As HIV-infected patients live longer, more are developing chronic diseases typical of aging — but they appear to be doing so earlier and at a higher rate than the general population.
Since the advent of potent antiretroviral therapy (ART), the primary causes of morbidity and mortality among HIV-infected patients have shifted from AIDS-related illnesses to the chronic noncommunicable conditions typically associated with aging. Two research groups recently described the epidemiology of these conditions in HIV-infected patients.
Guaraldi and colleagues evaluated the prevalence of noninfectious comorbidities among 2854 HIV-infected patients receiving ART in Italy (mean age, 46; 71% with undetectable viral loads; median duration of infection, 16 years; median nadir CD4 count, 170 cells/mm3; median current CD4 count, 520 cells/mm3) and 8562 HIV-uninfected controls matched for age and sex. Compared with the controls, the HIV-infected patients had a higher prevalence of renal failure, bone fracture, and diabetes in every age range evaluated (40, 41–50, 51–60, and >60), as well as a higher prevalence of cardiovascular disease and hypertension at ages 60. They were also more likely, across all age strata, to have at least two of these conditions simultaneously (which the authors describe as “polypathology”). Of note, the HIV-infected patients appeared to develop polypathology at a younger age than controls, such that a 40-year-old HIV-infected patient had a risk similar to that of a 55-year-old HIV-uninfected person. Among HIV-infected patients, polypathology was significantly associated with increasing age, male gender, nadir CD4 count <200 cells/mm3, lipoatrophy, and lipohypertrophy.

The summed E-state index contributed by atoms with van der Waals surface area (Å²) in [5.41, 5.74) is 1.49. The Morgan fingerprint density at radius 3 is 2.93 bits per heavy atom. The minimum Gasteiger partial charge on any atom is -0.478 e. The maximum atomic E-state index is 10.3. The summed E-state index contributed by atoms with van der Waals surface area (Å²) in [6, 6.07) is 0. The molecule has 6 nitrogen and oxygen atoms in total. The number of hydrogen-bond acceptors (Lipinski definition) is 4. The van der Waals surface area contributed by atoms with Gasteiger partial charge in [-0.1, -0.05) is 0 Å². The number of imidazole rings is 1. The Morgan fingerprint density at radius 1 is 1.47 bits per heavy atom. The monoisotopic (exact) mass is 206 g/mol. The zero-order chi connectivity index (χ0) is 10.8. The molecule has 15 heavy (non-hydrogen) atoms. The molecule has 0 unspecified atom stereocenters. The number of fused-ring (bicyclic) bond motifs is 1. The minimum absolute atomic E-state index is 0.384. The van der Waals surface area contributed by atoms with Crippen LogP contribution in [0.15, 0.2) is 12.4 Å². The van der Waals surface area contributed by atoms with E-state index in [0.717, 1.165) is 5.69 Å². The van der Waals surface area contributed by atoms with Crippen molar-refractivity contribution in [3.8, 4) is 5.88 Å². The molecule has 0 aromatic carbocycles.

In a separate study, Hasse and colleagues evaluated the incidence of AIDS-related and non–AIDS-related events among 8444 patients who were followed in the Swiss HIV Cohort Study between 2008 and 2010 (median age, 45; median nadir CD4 count, 190 cells/mm3; median current CD4 count, 528 cells/mm3). Approximately 30% of study participants were female, 23% had a prior AIDS diagnosis, and 69% had undetectable viral loads. During follow-up, there were 100 new AIDS-related events in the cohort versus 994 new non-AIDS events, including 39 strokes, 55 myocardial infarctions, 70 cases of diabetes, 115 non–AIDS-defining malignancies, and 160 fractures. Each of these non-AIDS conditions was significantly more common after age 50, even after adjustment for factors related to HIV disease progression and the development of comorbidities.
Comment: Many people still believe that HIV infection is confined to young adults, but the patients in these two cohorts were decidedly middle-aged — and experiencing all the same chronic conditions as their uninfected peers, though perhaps at a younger age and greater frequency. Soon, more than half of our HIV-infected patients will be older than 50, which means that as HIV clinicians, we’ll be spending an increasing amount of time providing primary care. As Hecht and colleagues noted back in 1999 , “optimal care of HIV infection requires a combination of disease-specific expertise and primary care skills and organization.” Now may be the time for many of us to take a refresher course in primary care for the HIV provider.